to attend one of the BEF Listening Tours.
Philadelphia City Council Hearings
on High-stakes Testing and the Opt-Out Movement, Wednesday, November 19, 2014,
Education Committee of Philadelphia City Council
Wednesday, November 19, 2014, 3—5 PM, Room 400 City Hall
Alliance for Philadelphia Public Schools, Councilman Mark
Squilla and The Opt-Out Committee of the Alliance for Philadelphia Public
Schools urge all who care about the future of education to attend: Parents, students and educators will testify
on the effects of over-testing on students and teaching, including the crisis
of the Keystone Exams as a graduation requirement.
Children with Autism - Who’s Eligible? How to get ABA services?
Wednesday, November 19, 2014 1:00 – 4:00 P.M.
Public Interest Law Center of Philadelphia
United Way Building 1709 Benjamin Franklin Parkway,
Join us on November 19th, 2014 to discuss eligibility services for children with Autism. This
session will teach parents, teachers, social workers and attorneys how to
obtain Applied Behavioral Analysis services for children on the autism
spectrum. Presenters include Sonja Kerr (Law Center), Rachel Mann
(Disability Rights Network of Pennsylvania), Dr. Lisa Blaskey (The Children's
Hospital of Pennsylvania), and David Gates (PA Health Law Project).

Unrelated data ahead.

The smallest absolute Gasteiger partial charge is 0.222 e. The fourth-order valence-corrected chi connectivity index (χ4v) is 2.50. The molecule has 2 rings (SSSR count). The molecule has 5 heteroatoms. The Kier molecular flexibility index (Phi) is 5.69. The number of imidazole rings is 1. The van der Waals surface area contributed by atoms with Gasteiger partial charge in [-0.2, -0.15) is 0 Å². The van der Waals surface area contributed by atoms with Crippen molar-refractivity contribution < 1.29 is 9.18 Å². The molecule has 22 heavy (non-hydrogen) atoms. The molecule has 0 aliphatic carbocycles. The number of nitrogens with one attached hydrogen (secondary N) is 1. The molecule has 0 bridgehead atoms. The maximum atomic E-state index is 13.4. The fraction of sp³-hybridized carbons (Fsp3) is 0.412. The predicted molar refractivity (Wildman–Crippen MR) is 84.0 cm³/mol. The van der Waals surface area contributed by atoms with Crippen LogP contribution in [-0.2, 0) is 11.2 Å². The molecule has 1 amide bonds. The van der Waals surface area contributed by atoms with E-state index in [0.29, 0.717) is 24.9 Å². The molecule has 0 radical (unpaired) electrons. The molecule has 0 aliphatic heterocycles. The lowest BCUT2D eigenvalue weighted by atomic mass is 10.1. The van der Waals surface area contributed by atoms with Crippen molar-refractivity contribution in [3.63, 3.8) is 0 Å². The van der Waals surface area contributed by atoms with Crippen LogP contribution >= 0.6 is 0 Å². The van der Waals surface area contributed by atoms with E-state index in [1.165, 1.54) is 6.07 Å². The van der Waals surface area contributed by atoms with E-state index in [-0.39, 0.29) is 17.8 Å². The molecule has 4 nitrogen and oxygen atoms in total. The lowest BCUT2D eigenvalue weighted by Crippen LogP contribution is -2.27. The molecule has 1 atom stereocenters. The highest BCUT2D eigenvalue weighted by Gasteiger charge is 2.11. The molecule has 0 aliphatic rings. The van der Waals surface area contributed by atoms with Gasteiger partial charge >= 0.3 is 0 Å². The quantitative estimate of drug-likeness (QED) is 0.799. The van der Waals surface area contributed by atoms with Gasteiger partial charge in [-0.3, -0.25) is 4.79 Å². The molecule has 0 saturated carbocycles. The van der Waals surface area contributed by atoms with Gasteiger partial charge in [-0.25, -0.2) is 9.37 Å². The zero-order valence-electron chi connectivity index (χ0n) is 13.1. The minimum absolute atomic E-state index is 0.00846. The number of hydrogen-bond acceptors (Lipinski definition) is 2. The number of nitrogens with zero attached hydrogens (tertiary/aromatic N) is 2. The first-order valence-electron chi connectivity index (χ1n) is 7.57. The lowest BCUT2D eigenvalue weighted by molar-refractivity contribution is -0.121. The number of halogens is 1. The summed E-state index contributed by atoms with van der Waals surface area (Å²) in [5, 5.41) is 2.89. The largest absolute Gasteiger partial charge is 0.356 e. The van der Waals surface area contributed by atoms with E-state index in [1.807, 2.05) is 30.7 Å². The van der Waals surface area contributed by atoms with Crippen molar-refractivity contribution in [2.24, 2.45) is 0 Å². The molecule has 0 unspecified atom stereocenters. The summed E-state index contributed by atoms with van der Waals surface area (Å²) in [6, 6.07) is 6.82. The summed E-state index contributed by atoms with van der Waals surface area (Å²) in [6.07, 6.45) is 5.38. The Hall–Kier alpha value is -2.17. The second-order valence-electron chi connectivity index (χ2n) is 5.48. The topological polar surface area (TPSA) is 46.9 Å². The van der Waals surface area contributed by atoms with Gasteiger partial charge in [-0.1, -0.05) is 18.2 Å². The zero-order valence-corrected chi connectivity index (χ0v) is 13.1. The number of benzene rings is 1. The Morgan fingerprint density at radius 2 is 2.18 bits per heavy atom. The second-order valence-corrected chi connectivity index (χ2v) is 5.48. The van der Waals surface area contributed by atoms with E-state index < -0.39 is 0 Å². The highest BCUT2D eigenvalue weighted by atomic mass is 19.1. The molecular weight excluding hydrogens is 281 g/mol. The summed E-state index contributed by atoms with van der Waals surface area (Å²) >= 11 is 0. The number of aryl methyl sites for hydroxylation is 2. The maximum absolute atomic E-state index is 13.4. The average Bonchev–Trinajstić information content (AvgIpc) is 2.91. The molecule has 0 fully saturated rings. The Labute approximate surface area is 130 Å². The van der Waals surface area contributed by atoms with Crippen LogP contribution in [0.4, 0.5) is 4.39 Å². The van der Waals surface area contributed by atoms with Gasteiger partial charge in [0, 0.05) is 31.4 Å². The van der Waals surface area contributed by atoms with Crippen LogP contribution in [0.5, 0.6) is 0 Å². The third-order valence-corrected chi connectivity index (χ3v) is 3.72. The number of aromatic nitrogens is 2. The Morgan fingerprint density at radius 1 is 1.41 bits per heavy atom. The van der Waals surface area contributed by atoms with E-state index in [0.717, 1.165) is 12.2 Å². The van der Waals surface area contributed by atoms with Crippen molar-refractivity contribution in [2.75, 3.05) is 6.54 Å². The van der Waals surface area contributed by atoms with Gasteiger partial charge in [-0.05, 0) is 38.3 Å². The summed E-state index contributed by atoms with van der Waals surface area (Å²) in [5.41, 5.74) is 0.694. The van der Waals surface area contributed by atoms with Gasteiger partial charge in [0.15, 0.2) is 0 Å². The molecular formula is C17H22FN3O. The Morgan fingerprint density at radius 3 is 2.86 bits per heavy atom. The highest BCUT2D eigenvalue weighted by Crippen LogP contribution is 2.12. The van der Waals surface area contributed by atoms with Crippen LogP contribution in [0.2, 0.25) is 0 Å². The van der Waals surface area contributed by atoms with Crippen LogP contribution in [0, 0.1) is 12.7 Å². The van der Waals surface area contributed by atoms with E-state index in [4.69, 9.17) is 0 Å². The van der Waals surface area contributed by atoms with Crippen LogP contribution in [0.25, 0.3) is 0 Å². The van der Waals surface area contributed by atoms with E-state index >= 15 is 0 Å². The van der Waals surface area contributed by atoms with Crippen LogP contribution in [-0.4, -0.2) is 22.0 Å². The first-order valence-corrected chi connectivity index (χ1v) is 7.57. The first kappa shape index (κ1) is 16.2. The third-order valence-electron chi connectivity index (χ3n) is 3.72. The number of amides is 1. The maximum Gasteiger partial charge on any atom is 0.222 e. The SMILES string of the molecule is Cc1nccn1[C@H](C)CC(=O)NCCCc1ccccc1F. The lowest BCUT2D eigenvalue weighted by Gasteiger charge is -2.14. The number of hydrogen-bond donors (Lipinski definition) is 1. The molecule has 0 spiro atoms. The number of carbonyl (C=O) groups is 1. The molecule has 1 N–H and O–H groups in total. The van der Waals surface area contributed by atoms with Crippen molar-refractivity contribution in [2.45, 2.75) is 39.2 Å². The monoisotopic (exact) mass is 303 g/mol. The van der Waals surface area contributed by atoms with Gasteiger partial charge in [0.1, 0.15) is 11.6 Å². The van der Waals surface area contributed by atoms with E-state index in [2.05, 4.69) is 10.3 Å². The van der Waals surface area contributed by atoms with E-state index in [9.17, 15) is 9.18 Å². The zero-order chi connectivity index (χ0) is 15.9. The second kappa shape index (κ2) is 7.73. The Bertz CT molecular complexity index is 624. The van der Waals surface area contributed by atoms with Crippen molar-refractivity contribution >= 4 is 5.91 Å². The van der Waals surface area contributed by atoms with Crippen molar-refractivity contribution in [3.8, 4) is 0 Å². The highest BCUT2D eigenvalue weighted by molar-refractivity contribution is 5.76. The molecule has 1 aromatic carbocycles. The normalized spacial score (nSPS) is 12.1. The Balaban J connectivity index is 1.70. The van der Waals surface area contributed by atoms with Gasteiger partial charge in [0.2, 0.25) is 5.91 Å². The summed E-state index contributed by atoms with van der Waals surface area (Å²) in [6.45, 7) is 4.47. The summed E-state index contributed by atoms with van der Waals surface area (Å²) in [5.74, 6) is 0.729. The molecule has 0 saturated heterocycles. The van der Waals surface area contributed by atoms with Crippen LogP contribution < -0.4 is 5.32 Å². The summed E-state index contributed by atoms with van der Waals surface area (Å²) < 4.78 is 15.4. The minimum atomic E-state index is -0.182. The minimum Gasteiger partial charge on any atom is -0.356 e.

Register Now – 2014 PASCD
Annual Conference – November 23 – 25, 2014
Please join us for the 2014 PASCD Annual Conference, “Leading
an Innovative Culture for Learning – Powered by Blendedschools Network” to
be held November 23-25 at the Hershey Lodge and Convention Center in
Hershey, PA. Featuring Keynote Speakers: David Burgess - - Author
of "Teach Like a Pirate: Increase Student Engagement, Boost Your
Creativity, and Transform Your Life as an Educator", Dr. Bart Rocco,
Bill Sterrett - ASCD author, "Short on Time: How do I Make
Time to Lead and Learn as a Principal?" and Ron Cowell.
This annual conference features small group sessions (focused
on curriculum, instructional, assessment, blended learning and middle level
education) is a great opportunity to stay connected to the latest approaches
for cultural change in your school or district. Join us for PASCD
2014! Online registration is available by visiting www.pascd.org
January 23rd–25th, 2015 at The ScienceLeadershipAcademy, Philadelphia
EduCon is both a conversation and a conference.
It is an innovation conference where we can come together, both
in person and virtually, to discuss the future of schools. Every session will
be an opportunity to discuss and debate ideas — from the very practical to the